• 30. Assessing Leadership Competencies -Execution Exceeds SignificantlyCompetency Meets Expectations Expectations Exceeds Meets delivery expectations Strategic vision is clearly Distinguished leadership Team is consistently tasked, reflected in day-to-day executing strategic agenda but not over-subscribed execution Recognized as “goto” leader forTurning strategies Stakeholders are satisfied with No surprises or “anti-strategic” strategic initiativesinto workable delivery and agree it is aligned delivery Maximum strategic leverage of with mutually understood Heroics not required by team resources beyond own teamplans strategy Delivery on strategic initiatives Turns strategic challenges into exceeds expectations opportunities and exploits them Generally meets commitments, Consistently delivers fully on Significantly exceeds with any misses aligned with commitments expectations in results delivery stakeholders Overcomes non-trivial Manages through complex and Provides clear direction and obstacles to delivering results difficult execution challengesDriving results supports team in execution Sets high standards for self and Makes durable improvements Has appropriate expectations team and motivates team to to results delivery beyond own self and team and ensures deliver at a higher level team these expectations are met Exceeds expectations on goals Drives exceptional business value Communications to team and Key messages are internalized Communications are influential stakeholders are clear and and repeated by stakeholders and lead to consistent and sufficient Misunderstandings are very reinforcing messages Team understands leadership rare Leader is recognized as anCommunication direction No surprises due to failure to effective communicator Stakeholders impacted by communicate Exceptional communications actions of team are provided Difficult communications drive business value beyond sufficient advance notice handled effectively own team 30
  • 31. Assessing Leadership Competencies - Responsive Exceeds SignificantlyCompetency Meets Expectations Expectations Exceeds Manages day-to-day team and Anticipates problems that will Turns challenging team or interpersonal contacts lead to conflicts and seeks to interpersonal conflicts into adequately proactively resolve them opportunitiesManaging conflict Escalates appropriately, Addresses conflicts directly and Drives durable change in attempting to resolve conflicts constructively people, process or technology first Provides strong collaborative issues at the root of persistent leadership example to team conflicts Decisions generally well- Decisions consistently hold up All decisions – including several considered and based on to questioning before and after difficult and complex examples adequate information and the fact – hold up to scrutiny analysis Actions, decisions and Exceptional balance of strategicSound judgment Consistent leadership communication always fit and tactical (decisions make sense to team together Recognized by peers for and stakeholders) Regularly consulted by peers exceptional competency in this and other colleagues dimension Can provide adequate level of Can speak clearly and with Recognized expert in area of detail in describing functional authority to technical issues responsibility – both internally tasks and responsibilities Understands experts and and externally (incl partners,Functional Makes technical decisions provides strong functional suppliers, industry, etc.)expertise effectively leadership Drives high-value durable and strategic change by leveraging Can respond quickly and Trusted advisor in functional accurately to requests for area functional expertise information 31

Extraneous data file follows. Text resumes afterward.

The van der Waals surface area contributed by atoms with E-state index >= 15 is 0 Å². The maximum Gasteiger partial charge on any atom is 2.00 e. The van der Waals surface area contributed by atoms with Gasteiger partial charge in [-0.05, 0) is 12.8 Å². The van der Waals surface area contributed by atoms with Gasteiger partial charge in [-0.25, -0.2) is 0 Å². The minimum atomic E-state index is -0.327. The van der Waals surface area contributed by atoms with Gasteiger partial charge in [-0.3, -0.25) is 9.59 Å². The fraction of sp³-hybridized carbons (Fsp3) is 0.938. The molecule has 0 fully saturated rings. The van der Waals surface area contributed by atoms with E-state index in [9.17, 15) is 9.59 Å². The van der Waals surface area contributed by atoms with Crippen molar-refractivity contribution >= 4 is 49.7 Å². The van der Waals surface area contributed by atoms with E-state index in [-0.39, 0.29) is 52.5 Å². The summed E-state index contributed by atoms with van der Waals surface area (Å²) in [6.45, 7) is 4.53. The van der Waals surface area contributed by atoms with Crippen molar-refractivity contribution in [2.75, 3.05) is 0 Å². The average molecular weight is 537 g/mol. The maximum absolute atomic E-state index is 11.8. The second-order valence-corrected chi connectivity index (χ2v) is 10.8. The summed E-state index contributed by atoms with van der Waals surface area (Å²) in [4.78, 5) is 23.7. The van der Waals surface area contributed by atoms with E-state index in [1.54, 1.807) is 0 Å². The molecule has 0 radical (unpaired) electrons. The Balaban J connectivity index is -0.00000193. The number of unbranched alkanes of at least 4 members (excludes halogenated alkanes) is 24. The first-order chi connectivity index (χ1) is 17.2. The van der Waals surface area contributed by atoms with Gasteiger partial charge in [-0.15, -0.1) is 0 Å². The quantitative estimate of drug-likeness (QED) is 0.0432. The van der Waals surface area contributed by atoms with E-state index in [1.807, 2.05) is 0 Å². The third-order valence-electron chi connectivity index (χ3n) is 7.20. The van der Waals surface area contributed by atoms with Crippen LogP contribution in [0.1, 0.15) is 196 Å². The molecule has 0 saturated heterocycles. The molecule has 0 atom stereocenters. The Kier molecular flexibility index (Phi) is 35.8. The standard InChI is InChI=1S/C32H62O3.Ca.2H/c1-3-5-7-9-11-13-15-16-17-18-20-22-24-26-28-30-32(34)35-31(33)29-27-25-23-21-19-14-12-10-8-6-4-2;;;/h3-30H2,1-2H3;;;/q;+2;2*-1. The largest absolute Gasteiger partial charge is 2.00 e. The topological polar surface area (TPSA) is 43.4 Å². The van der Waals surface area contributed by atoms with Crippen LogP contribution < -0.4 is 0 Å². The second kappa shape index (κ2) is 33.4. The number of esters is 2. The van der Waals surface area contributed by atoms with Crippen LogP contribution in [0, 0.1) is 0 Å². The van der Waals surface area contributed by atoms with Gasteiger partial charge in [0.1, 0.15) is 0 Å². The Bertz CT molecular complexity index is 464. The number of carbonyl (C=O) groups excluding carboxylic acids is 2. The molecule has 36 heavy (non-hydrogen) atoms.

• 32. Special Challenges for Technical LeadersCompetency Challenge Strategies Conflicts are often due to Take extra time to ensure that misunderstandings / lack of shared stakeholders have a shared understanding of technical issues understanding of all relevantManaging conflict technical facts Decisions often have multi-year impact Make sure you fully understand the and are not reversible without great long-term impact of your decisions expense and do not allow near-term pressureSound judgment to cause you to make hasty decisions without full facts and analysis. Use your leader. There is too much to know. It is not Establish strong mastery of possible to truly be an expert in all fundamentals and focus on areas that touch on your area of developing your ability to rapidly responsibility. learn on as-needed basis.Functional expertise Learn “vicariously” through your team, external contacts, and colleagues. 32